- Motor vehicle accidents. This is the most common situation that results in a catastrophic injury. Cars and other vehicles travel at high speeds, and when they crash, serious injuries may happen to drivers or passengers. Airbags and seat belts greatly reduce the risk of catastrophic injury, but sometimes nothing can prevent serious harm in a crash. Drivers or passengers may suffer catastrophic injuries due to being crushed, hitting their head in a rollover, severe lacerations from broken glass or other debris, burns if the vehicle catches on fire, and more.
- Accidents in the workplace. These can also happen in a wide array of ways. Construction accidents are very prevalent – there are many ways to get hurt on a construction site, especially if a supervisor or member of management is negligent with safety protocols. A worker might fall, or have something heavy fall on them. Accidents with backhoes, tractors, and other heavy equipment also occur. However, any workplace can be dangerous under the right circumstances. Factory workers may lose limbs if the company’s equipment isn’t properly operated and cared for.
- Slip and falls. This type of accident can happen in just a few seconds. One minute, everything is fine and you’re going about your day. Then your foot slips on ice or a wet surface. It’s bad enough when you fall and land on the floor. When these accidents happen on stairs, they can be even more serious, as you have a long way to fall. Either way, you can seriously hurt your back or hit your head, which may result in a TBI, spinal cord injury, or another catastrophic injury – before you even know what you slipped on.
- Defective products. All kinds of products can cause harm when they’re defective, and this can overlap with other categories. For example, a defective airbag might fail to prevent injury as intended if you get in a motor vehicle accident. A firework that explodes in your hand instead of the air can leave you with finger or hand amputations. Defective drugs or medical devices should also be considered, such as a medication that causes permanent kidney or liver damage.
- Fires, flammable items, or explosions. These often lead to severe burns, and in some cases like the firework example, lost limbs.
What Should You Do If You Or A Loved One Were Catastrophically Injured?
Dealing with a catastrophic injury can be all-consuming, especially in the early days after your accident. It may be days or weeks before you can even think clearly, particularly if you’ve had a head injury. Additionally, it may take time to get a definitive diagnosis or determine if your injuries will be permanent. You may need multiple surgeries, and it’s hard to know if they will be successful.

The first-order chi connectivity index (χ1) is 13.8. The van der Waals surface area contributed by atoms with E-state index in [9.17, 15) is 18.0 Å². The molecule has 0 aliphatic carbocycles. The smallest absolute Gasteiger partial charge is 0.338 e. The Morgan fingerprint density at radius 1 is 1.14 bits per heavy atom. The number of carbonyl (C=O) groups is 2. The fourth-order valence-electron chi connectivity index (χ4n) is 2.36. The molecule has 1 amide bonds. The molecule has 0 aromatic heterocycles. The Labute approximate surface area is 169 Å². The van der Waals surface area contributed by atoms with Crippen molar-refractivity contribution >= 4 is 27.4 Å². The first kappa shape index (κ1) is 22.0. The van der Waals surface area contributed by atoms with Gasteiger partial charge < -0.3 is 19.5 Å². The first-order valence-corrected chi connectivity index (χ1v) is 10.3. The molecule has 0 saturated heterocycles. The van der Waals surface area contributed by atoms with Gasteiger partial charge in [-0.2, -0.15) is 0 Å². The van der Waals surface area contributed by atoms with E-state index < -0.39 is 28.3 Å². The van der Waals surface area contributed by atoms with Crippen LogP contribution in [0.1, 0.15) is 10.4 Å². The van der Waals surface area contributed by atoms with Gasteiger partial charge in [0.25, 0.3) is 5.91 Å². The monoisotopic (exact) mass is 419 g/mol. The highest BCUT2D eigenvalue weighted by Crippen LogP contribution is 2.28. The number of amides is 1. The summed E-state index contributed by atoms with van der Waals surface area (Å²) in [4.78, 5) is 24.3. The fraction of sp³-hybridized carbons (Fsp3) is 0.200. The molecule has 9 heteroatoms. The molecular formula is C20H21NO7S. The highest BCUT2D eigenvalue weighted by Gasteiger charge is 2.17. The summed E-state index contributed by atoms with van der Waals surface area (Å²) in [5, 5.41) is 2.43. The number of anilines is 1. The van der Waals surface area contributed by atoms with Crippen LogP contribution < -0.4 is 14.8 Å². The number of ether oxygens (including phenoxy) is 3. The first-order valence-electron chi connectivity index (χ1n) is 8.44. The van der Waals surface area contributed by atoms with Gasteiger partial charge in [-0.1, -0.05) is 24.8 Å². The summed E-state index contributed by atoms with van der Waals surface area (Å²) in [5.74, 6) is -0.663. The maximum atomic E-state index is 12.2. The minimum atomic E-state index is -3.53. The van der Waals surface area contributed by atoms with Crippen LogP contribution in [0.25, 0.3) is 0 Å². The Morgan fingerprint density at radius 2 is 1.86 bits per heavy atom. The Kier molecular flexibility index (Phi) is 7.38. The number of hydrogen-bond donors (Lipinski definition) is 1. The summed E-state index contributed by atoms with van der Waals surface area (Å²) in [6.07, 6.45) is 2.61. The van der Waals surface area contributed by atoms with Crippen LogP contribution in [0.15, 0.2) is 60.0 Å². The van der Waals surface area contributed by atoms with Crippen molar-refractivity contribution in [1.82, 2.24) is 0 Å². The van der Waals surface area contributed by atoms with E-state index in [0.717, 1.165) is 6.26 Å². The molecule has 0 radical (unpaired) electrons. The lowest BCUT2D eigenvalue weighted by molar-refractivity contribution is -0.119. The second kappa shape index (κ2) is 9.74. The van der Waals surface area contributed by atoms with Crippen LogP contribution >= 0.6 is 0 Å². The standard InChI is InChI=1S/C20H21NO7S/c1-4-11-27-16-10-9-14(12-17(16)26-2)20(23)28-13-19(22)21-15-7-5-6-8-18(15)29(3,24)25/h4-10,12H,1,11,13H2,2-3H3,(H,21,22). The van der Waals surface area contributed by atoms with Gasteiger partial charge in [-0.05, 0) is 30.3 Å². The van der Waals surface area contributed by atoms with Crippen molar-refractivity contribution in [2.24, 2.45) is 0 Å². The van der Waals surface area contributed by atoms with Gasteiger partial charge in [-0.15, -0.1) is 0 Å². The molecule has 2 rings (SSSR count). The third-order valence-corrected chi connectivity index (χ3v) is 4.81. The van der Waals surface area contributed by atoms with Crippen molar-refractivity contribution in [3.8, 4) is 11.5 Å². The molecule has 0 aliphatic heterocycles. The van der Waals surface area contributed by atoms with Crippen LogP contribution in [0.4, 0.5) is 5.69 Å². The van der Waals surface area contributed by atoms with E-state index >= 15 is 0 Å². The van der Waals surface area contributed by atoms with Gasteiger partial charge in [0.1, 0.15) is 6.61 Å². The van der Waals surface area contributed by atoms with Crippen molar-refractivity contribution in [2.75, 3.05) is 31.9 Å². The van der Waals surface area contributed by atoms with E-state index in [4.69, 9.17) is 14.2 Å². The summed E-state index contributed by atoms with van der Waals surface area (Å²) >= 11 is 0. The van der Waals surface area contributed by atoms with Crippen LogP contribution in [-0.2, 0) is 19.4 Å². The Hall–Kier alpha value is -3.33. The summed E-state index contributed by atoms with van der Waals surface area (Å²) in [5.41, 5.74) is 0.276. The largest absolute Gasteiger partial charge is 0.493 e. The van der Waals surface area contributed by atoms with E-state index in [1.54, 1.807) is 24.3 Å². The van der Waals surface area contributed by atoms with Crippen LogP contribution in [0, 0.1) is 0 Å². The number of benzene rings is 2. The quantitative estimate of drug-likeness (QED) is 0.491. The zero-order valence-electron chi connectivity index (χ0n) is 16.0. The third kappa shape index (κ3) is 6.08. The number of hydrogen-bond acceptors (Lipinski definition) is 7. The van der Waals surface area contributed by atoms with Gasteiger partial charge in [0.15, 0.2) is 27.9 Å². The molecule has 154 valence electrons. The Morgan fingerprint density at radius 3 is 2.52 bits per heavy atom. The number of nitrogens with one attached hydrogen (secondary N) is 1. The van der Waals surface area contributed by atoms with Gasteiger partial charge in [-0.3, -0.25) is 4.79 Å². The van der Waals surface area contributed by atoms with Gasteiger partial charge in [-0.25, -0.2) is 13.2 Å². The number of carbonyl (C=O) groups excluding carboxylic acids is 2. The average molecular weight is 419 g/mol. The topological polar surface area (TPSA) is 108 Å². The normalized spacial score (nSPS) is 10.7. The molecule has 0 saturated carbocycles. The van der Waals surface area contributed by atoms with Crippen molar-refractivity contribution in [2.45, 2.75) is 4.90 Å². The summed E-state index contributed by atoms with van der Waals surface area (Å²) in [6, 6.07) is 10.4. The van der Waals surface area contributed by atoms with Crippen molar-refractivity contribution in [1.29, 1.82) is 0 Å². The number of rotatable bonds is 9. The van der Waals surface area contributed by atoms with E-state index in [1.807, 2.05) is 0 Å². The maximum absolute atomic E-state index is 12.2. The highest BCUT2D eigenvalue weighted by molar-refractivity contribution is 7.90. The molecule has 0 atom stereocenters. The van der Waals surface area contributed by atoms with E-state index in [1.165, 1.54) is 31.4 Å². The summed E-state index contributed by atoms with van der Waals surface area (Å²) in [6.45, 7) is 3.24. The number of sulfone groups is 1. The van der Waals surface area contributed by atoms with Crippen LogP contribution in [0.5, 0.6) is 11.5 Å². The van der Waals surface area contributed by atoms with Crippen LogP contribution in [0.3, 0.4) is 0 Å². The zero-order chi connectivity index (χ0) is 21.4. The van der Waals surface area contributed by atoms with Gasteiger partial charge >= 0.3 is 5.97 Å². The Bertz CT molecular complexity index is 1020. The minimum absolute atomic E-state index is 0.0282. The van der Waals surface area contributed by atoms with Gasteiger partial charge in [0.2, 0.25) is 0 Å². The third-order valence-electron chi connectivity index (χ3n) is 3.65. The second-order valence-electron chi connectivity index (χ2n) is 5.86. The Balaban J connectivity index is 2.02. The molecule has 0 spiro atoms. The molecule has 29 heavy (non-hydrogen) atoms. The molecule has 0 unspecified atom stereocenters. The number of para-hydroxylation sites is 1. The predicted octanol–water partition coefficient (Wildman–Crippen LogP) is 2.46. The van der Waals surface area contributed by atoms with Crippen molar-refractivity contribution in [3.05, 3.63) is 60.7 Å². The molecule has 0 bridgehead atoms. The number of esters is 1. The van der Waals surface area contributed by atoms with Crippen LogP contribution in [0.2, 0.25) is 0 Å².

Eventually, most people who have catastrophic injuries realize that their life may never return to “normal,” whatever that may have been for them. At this point, many become depressed or anxious. It’s very common for the injured person to experience worsening mental health in the days or weeks following a severe physical injury. If you’re feeling depressed, anxious, or having trouble sleeping, speaking to a mental health specialist can help you to get the support you need.
There are also many long-term issues that you will need to face. Many people find that they have a lot of expensive medical bills, even when they have good health insurance. Healthcare for catastrophic injuries can cost in the tens or hundreds of thousands, and in some cases, may even cost a million dollars or more. If your health insurance covers 80 percent of your hospitalization expenses, you could still get a bill for more money than you make in a year…which you may not be making anymore if you’re still out of work because of the accident.
Meanwhile, you may still need more or ongoing treatment, like physical therapy, occupational therapy, being fitted for a prosthetic limb, etc. Most health insurance companies only pay for about 20 sessions of physical therapy per year. If you’ve had a catastrophic injury, you may need multiple sessions each week indefinitely. Worse, your insurance coverage may run out just when you’re starting to gain the most benefit from your physical therapy.